Translating the glycosylation code
Anabel Gonzalez–Gil always viewed science as bland memorization until she began a high school chemistry class.
“I had a professor that was very creative and we had a lot of experiments that were hands on,” she said. “That really caught my attention.”
Channeling that passion, Gonzalez–Gil studied chemistry at Florida International University. As an undergraduate, she spent a summer at the University of Colorado working with calcium-sensing probes.
“That was the first time I did molecular biology and that kind of shifted my career,” she said, explaining she was captivated by being able to modulate protein expression and function.
Following a postbaccalaureate program at the National Institute on Aging, she began graduate school at Johns Hopkins University and was introduced to glycosylation, a type of post-translational modification where combinations of sugars (glycans) are added to proteins or lipids.
Most cell-surface and secreted proteins in the human body are glycosylated. The structure and density of glycans on these proteins regulate receptor binding and downstream cell signaling. Gonzalez–Gil’s doctoral work focused on the immune system, studying the receptor Siglec-8 and its glycosylated ligands in the airway.
Now as a postdoctoral fellow at Johns Hopkins, Gonzalez–Gil investigates the role of glycosylation in the brain. In the future, she plans to open her own lab.
As Gonzalez–Gil reflected on her path, she emphasized the importance of teamwork in pushing science forward. “The best of my career has not been me doing things on my own,” she said. “I would like to highlight how important and how satisfying it is to be able to collaborate.”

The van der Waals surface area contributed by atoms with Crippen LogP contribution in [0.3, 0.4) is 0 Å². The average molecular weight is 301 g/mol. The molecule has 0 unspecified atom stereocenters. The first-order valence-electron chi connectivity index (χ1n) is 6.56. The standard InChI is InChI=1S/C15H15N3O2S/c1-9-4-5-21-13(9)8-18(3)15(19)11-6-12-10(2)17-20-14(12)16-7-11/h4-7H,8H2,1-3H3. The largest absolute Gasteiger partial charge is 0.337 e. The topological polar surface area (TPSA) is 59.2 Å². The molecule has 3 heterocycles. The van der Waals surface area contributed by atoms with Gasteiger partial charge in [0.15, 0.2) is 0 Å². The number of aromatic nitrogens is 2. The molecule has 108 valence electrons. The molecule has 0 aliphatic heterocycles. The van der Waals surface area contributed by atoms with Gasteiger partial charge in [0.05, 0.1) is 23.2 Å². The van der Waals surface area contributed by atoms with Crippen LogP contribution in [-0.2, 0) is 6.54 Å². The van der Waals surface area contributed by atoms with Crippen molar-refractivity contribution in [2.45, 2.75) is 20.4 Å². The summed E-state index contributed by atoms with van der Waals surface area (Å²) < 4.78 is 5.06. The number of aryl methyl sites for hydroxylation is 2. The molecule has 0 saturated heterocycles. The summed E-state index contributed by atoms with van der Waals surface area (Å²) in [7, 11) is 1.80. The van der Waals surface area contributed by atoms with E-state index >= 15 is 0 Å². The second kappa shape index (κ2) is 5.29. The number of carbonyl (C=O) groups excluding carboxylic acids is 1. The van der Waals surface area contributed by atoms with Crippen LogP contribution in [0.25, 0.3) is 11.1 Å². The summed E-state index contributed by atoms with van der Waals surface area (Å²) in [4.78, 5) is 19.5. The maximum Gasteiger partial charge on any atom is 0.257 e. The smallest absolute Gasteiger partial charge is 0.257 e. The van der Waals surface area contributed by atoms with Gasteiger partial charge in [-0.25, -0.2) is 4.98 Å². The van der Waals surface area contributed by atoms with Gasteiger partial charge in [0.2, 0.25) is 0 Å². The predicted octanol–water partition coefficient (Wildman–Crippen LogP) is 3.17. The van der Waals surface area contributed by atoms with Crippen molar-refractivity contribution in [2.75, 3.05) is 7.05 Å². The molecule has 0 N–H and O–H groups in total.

Linking a ligand to neurodegenerationGlycosylation is not static. The sugar groups added to a protein or lipid can be changed quickly to elicit a different cellular reaction. The quintessential example of this rapid adaptation can be seen in the immune system. While the body must engage the inflammatory response quickly to fight a pathogen, it also needs to shut down this pathway after the threat has passed.
Anabel Gonzalez–Gil’s research focuses on Siglecs, a family of receptors primarily found on immune cells. Many human Siglecs bind glycosylated ligands, launching a signaling cascade to downregulate the immune system. In recent years, Siglecs were linked to cancer cells’ evasion of the immune system and Alzheimer’s disease.
“I’m truly fascinated by the ability of glycans to modulate cellular responses in such a short time,” Gonzalez–Gil said. “If you want a different target and outcome, you just have to modify a protein’s glycans.”
She compares this process to work at a construction site. “You don't have to break down the entire house and then take the blocks and build it back up to how you want it,” she said. “You just remodel what needs to be fixed so that it can work better.”
Gonzalez–Gil and colleagues in Ronald Schnaar’s lab at the Johns Hopkins University School of Medicine discovered a glycosylated version of the protein RPTPζ that specifically binds two Siglecs on microglia, the immune cells of the brain. Their research showed that RPTPζ expression is elevated in the brains of patients diagnosed with Alzheimer’s.
The team now is working to understand the link between RPTPζ and the inflammation associated with neurological diseases, Gonzalez–Gil said.
“We are really focusing on trying to understand how the production of this ligand fine-tunes the immune system.”
“Human brain sialoglycan ligand for CD33, a microglial inhibitory Siglec implicated in Alzheimer’s disease” was published in the Journal of Biological Chemistry in June 2022. Gonzalez–Gil and other winners of the JBC Tabor Award will give talks during a symposium on Sunday, March 26, at Discover BMB in Seattle.
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